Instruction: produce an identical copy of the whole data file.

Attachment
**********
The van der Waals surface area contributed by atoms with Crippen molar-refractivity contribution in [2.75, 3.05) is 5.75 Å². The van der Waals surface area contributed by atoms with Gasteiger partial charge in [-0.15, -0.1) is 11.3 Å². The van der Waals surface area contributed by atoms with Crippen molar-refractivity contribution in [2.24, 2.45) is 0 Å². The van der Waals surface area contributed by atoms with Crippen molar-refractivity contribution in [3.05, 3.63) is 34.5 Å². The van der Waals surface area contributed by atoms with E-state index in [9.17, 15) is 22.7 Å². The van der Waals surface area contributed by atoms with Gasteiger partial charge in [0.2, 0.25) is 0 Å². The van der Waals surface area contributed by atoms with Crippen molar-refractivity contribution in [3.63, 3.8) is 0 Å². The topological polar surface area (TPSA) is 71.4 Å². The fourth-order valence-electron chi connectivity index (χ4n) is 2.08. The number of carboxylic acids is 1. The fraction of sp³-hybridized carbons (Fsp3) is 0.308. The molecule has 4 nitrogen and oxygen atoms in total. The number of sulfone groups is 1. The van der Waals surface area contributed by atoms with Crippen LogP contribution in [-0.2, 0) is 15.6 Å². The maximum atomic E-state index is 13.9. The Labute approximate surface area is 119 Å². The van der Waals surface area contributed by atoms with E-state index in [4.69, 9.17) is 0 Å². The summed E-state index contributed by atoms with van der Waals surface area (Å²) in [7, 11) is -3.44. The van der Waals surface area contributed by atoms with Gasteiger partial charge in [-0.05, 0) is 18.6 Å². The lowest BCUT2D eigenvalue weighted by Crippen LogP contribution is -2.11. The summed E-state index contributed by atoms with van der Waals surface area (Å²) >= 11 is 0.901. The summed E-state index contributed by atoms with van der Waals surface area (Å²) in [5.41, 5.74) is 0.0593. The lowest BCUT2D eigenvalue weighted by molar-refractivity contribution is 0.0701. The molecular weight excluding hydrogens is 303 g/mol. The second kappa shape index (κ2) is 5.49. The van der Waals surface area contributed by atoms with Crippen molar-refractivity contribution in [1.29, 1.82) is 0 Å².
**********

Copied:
The van der Waals surface area contributed by atoms with Crippen molar-refractivity contribution in [2.75, 3.05) is 5.75 Å². The van der Waals surface area contributed by atoms with Gasteiger partial charge in [-0.15, -0.1) is 11.3 Å². The van der Waals surface area contributed by atoms with Crippen molar-refractivity contribution in [2.24, 2.45) is 0 Å². The van der Waals surface area contributed by atoms with Crippen molar-refractivity contribution in [3.05, 3.63) is 34.5 Å². The van der Waals surface area contributed by atoms with E-state index in [9.17, 15) is 22.7 Å². The van der Waals surface area contributed by atoms with Gasteiger partial charge in [0.2, 0.25) is 0 Å². The van der Waals surface area contributed by atoms with Crippen molar-refractivity contribution in [3.63, 3.8) is 0 Å². The topological polar surface area (TPSA) is 71.4 Å². The fourth-order valence-electron chi connectivity index (χ4n) is 2.08. The number of carboxylic acids is 1. The fraction of sp³-hybridized carbons (Fsp3) is 0.308. The molecule has 4 nitrogen and oxygen atoms in total. The number of sulfone groups is 1. The van der Waals surface area contributed by atoms with Crippen LogP contribution in [-0.2, 0) is 15.6 Å². The maximum atomic E-state index is 13.9. The Labute approximate surface area is 119 Å². The van der Waals surface area contributed by atoms with E-state index in [4.69, 9.17) is 0 Å². The summed E-state index contributed by atoms with van der Waals surface area (Å²) in [7, 11) is -3.44. The van der Waals surface area contributed by atoms with Gasteiger partial charge in [-0.05, 0) is 18.6 Å². The lowest BCUT2D eigenvalue weighted by Crippen LogP contribution is -2.11. The summed E-state index contributed by atoms with van der Waals surface area (Å²) >= 11 is 0.901. The summed E-state index contributed by atoms with van der Waals surface area (Å²) in [5.41, 5.74) is 0.0593. The lowest BCUT2D eigenvalue weighted by molar-refractivity contribution is 0.0701. The molecular weight excluding hydrogens is 303 g/mol. The second kappa shape index (κ2) is 5.49. The van der Waals surface area contributed by atoms with Crippen molar-refractivity contribution in [1.29, 1.82) is 0 Å².